AFSO21 Think Tank

  • Published
  • By Senior Airman Lorraine Amaro
  • 552 ACW Public Affairs
On March 8, 2006, in a Letter to Airmen, Secretary of the Air Force Michael W. Wynne urged Airmen to ask themselves, "What have I improved today?"

Since then, Air Force Smart Operations 21 has taken off, bringing the biggest and smallest of ideas to the table to save our Air Force money and promote more efficient operations in the wake of Force Shaping.

The newest stage in the AFSO 21 process involved bringing facilitators and 552nd Air Control Wing commanders together to discuss and streamline the goals of the wing for the coming year. In addition, the facilitators work to ensure that the culture, organizational structures, investments, and other resources are aligned to institutionalize and promote continuous process improvement as a way of life for all Airmen.

"We would all rather be on the flightline with the Airmen, but it's important that we took this time to sort out the 'X, Y, Z' of our goals and what we need to do to get us there," said Brig. Gen. Lori J. Robinson, 552nd Air Control Wing commander. "For the long-term vision this was the right place to be."

During the two-day lockdown in the wing conference room, John Sadauskas, director of consulting services at Simpler Consulting Inc., who facilitated the meetings, along with General Robinson and commanders throughout the ACW, sat down to a no-holds-barred discussion on what they could do to improve America's Wing.

"It's crucial for wing leadership to be involved in these meeting because we are setting up strategic roadmaps for AFSO 21," said Mr. Sadauskas. "We took a look at all the processes in the wing and focused on where the areas of opportunity were for improvement."

Using the four main categories (Morale, Cost, Readiness and Quality), the commanders sifted through ideas such as the casual status of students at the training squadron, career development course rates and air expeditionary force rotations.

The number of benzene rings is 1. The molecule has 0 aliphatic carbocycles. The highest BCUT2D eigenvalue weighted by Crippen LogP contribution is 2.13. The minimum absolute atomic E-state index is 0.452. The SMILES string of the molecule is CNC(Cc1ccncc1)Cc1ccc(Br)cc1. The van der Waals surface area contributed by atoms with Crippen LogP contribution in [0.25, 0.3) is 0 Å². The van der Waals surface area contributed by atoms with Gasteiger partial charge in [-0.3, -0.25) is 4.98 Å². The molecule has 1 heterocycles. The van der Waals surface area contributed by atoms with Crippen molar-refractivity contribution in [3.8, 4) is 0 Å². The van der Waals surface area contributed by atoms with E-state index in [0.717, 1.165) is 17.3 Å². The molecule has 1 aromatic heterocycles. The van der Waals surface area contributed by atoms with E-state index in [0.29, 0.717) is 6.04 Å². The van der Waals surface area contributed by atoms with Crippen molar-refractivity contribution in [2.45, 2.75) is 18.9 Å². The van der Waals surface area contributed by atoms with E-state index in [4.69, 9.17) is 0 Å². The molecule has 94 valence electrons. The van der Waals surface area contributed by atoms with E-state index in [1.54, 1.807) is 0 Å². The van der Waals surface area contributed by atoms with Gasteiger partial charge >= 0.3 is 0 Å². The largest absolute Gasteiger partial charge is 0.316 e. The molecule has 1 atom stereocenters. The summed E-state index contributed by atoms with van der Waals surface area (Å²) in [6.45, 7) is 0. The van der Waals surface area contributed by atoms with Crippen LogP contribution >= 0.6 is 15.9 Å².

Having worked with bases such as Minot, Davis-Monthan and Langley, Mr. Sadaukas has seen many similarities pop up in the round table discussions.

"Many of the issues lie in having to do more with less," Mr. Sadauskas said. "If you can identify where the waste is in a process and eliminate it, you can potentially make better use of lower manning."

Commanders used business skills and drew from experience as they discussed the rhyme and reason of the ideas and debated the priority of each scenario.

"In a session like this it's important that you have involvement from all the team members," Mr. Sadauskas said. "That was certainly the case here and was able to help us put together a very good plan to make improvements here at Tinker."

Although the command level meetings are over, AFSO 21 is an on-going program and continues to look for grassroots ideas to improve the U.S. Air Force. If you have an idea you would like to submit to the program please contact Capt. Scott Gregg at 734-7851.